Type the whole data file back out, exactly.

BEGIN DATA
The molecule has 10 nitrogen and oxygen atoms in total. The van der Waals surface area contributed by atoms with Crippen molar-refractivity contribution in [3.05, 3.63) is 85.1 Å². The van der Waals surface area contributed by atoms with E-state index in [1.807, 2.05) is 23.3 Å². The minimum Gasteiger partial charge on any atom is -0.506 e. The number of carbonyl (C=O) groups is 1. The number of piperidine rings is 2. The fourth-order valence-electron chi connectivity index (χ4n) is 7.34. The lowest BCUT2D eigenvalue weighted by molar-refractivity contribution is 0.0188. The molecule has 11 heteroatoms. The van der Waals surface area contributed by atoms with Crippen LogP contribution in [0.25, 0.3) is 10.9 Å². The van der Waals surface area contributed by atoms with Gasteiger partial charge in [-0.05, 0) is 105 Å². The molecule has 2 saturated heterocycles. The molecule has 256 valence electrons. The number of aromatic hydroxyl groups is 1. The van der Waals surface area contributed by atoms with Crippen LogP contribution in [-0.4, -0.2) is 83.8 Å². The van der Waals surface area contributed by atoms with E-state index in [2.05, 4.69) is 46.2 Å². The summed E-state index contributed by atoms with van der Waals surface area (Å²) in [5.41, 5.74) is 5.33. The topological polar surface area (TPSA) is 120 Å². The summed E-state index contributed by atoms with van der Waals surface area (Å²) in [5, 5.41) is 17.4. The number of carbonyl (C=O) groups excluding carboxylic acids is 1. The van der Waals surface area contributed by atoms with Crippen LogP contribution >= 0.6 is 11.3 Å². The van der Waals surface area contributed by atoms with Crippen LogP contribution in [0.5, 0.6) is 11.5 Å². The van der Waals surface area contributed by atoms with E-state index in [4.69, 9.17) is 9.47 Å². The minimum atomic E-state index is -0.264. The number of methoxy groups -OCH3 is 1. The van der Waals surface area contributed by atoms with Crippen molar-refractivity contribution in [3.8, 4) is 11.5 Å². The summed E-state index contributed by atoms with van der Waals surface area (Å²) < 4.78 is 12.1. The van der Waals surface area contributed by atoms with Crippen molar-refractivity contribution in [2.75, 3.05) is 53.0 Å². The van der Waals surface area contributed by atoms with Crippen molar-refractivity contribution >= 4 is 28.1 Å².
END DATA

The molecule has 10 nitrogen and oxygen atoms in total. The van der Waals surface area contributed by atoms with Crippen molar-refractivity contribution in [3.05, 3.63) is 85.1 Å². The van der Waals surface area contributed by atoms with E-state index in [1.807, 2.05) is 23.3 Å². The minimum Gasteiger partial charge on any atom is -0.506 e. The number of carbonyl (C=O) groups is 1. The number of piperidine rings is 2. The fourth-order valence-electron chi connectivity index (χ4n) is 7.34. The lowest BCUT2D eigenvalue weighted by molar-refractivity contribution is 0.0188. The molecule has 11 heteroatoms. The van der Waals surface area contributed by atoms with Crippen LogP contribution in [0.25, 0.3) is 10.9 Å². The van der Waals surface area contributed by atoms with Gasteiger partial charge in [-0.05, 0) is 105 Å². The molecule has 2 saturated heterocycles. The molecule has 256 valence electrons. The number of aromatic hydroxyl groups is 1. The van der Waals surface area contributed by atoms with Crippen LogP contribution in [-0.4, -0.2) is 83.8 Å². The van der Waals surface area contributed by atoms with E-state index in [2.05, 4.69) is 46.2 Å². The summed E-state index contributed by atoms with van der Waals surface area (Å²) in [5.41, 5.74) is 5.33. The topological polar surface area (TPSA) is 120 Å². The summed E-state index contributed by atoms with van der Waals surface area (Å²) in [5, 5.41) is 17.4. The number of carbonyl (C=O) groups excluding carboxylic acids is 1. The van der Waals surface area contributed by atoms with Crippen LogP contribution >= 0.6 is 11.3 Å². The van der Waals surface area contributed by atoms with Crippen LogP contribution in [0.5, 0.6) is 11.5 Å². The van der Waals surface area contributed by atoms with E-state index in [4.69, 9.17) is 9.47 Å². The minimum atomic E-state index is -0.264. The number of methoxy groups -OCH3 is 1. The van der Waals surface area contributed by atoms with Crippen molar-refractivity contribution in [3.8, 4) is 11.5 Å². The summed E-state index contributed by atoms with van der Waals surface area (Å²) < 4.78 is 12.1. The van der Waals surface area contributed by atoms with Crippen molar-refractivity contribution in [2.75, 3.05) is 53.0 Å². The van der Waals surface area contributed by atoms with Crippen molar-refractivity contribution >= 4 is 28.1 Å².